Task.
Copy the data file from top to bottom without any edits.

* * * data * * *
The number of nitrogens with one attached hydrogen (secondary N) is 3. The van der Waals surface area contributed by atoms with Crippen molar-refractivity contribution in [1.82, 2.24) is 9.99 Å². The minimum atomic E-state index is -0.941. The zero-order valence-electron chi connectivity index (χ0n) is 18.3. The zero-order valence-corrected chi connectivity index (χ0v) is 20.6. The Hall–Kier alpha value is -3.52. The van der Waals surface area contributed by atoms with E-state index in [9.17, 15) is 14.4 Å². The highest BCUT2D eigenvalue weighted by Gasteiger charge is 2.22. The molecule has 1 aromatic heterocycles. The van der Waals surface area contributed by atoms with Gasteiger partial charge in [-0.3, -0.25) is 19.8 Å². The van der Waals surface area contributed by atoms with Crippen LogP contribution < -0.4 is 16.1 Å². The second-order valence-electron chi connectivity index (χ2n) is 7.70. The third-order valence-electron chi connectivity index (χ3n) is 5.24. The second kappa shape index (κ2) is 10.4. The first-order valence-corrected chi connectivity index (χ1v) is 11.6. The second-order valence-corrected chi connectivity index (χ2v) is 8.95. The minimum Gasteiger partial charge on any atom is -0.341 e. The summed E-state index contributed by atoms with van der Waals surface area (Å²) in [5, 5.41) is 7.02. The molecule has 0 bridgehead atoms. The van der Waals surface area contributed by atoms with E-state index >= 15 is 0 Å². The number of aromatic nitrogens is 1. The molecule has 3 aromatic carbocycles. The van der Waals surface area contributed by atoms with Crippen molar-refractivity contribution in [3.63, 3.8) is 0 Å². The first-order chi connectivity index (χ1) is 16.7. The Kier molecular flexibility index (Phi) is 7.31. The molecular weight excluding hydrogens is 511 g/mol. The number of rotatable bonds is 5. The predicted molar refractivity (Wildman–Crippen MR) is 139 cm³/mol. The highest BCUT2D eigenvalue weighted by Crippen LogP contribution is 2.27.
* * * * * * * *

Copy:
The number of nitrogens with one attached hydrogen (secondary N) is 3. The van der Waals surface area contributed by atoms with Crippen molar-refractivity contribution in [1.82, 2.24) is 9.99 Å². The minimum atomic E-state index is -0.941. The zero-order valence-electron chi connectivity index (χ0n) is 18.3. The zero-order valence-corrected chi connectivity index (χ0v) is 20.6. The Hall–Kier alpha value is -3.52. The van der Waals surface area contributed by atoms with E-state index in [9.17, 15) is 14.4 Å². The highest BCUT2D eigenvalue weighted by Gasteiger charge is 2.22. The molecule has 1 aromatic heterocycles. The van der Waals surface area contributed by atoms with Gasteiger partial charge in [-0.3, -0.25) is 19.8 Å². The van der Waals surface area contributed by atoms with Crippen LogP contribution < -0.4 is 16.1 Å². The second-order valence-electron chi connectivity index (χ2n) is 7.70. The third-order valence-electron chi connectivity index (χ3n) is 5.24. The second kappa shape index (κ2) is 10.4. The first-order valence-corrected chi connectivity index (χ1v) is 11.6. The second-order valence-corrected chi connectivity index (χ2v) is 8.95. The minimum Gasteiger partial charge on any atom is -0.341 e. The summed E-state index contributed by atoms with van der Waals surface area (Å²) in [5, 5.41) is 7.02. The molecule has 0 bridgehead atoms. The van der Waals surface area contributed by atoms with E-state index >= 15 is 0 Å². The number of aromatic nitrogens is 1. The molecule has 3 aromatic carbocycles. The van der Waals surface area contributed by atoms with Crippen molar-refractivity contribution in [3.63, 3.8) is 0 Å². The first-order chi connectivity index (χ1) is 16.7. The Kier molecular flexibility index (Phi) is 7.31. The molecular weight excluding hydrogens is 511 g/mol. The number of rotatable bonds is 5. The predicted molar refractivity (Wildman–Crippen MR) is 139 cm³/mol. The highest BCUT2D eigenvalue weighted by Crippen LogP contribution is 2.27.